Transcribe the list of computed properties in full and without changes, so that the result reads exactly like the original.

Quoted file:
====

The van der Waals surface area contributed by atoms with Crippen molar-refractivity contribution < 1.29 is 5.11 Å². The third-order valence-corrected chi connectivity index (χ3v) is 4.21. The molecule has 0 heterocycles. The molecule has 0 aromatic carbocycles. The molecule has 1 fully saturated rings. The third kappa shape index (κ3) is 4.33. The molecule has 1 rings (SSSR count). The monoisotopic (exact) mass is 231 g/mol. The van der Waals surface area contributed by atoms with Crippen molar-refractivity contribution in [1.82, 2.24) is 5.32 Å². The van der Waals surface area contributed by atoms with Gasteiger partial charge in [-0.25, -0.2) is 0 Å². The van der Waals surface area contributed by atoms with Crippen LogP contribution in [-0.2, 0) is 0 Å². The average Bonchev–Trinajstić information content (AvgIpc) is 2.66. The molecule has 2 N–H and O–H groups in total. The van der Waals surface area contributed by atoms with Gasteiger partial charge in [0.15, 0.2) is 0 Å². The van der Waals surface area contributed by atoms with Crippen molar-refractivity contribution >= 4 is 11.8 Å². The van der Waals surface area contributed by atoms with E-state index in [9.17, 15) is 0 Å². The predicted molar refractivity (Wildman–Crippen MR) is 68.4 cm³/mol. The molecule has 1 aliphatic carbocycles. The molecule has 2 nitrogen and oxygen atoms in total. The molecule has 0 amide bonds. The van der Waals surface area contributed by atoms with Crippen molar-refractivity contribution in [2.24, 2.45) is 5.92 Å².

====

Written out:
The van der Waals surface area contributed by atoms with Crippen molar-refractivity contribution < 1.29 is 5.11 Å². The third-order valence-corrected chi connectivity index (χ3v) is 4.21. The molecule has 0 heterocycles. The molecule has 0 aromatic carbocycles. The molecule has 1 fully saturated rings. The third kappa shape index (κ3) is 4.33. The molecule has 1 rings (SSSR count). The monoisotopic (exact) mass is 231 g/mol. The van der Waals surface area contributed by atoms with Crippen molar-refractivity contribution in [1.82, 2.24) is 5.32 Å². The van der Waals surface area contributed by atoms with Gasteiger partial charge in [-0.25, -0.2) is 0 Å². The van der Waals surface area contributed by atoms with Crippen LogP contribution in [-0.2, 0) is 0 Å². The average Bonchev–Trinajstić information content (AvgIpc) is 2.66. The molecule has 2 N–H and O–H groups in total. The van der Waals surface area contributed by atoms with Gasteiger partial charge in [0.15, 0.2) is 0 Å². The van der Waals surface area contributed by atoms with Crippen molar-refractivity contribution >= 4 is 11.8 Å². The van der Waals surface area contributed by atoms with E-state index in [9.17, 15) is 0 Å². The predicted molar refractivity (Wildman–Crippen MR) is 68.4 cm³/mol. The molecule has 1 aliphatic carbocycles. The molecule has 2 nitrogen and oxygen atoms in total. The molecule has 0 amide bonds. The van der Waals surface area contributed by atoms with Crippen molar-refractivity contribution in [2.24, 2.45) is 5.92 Å².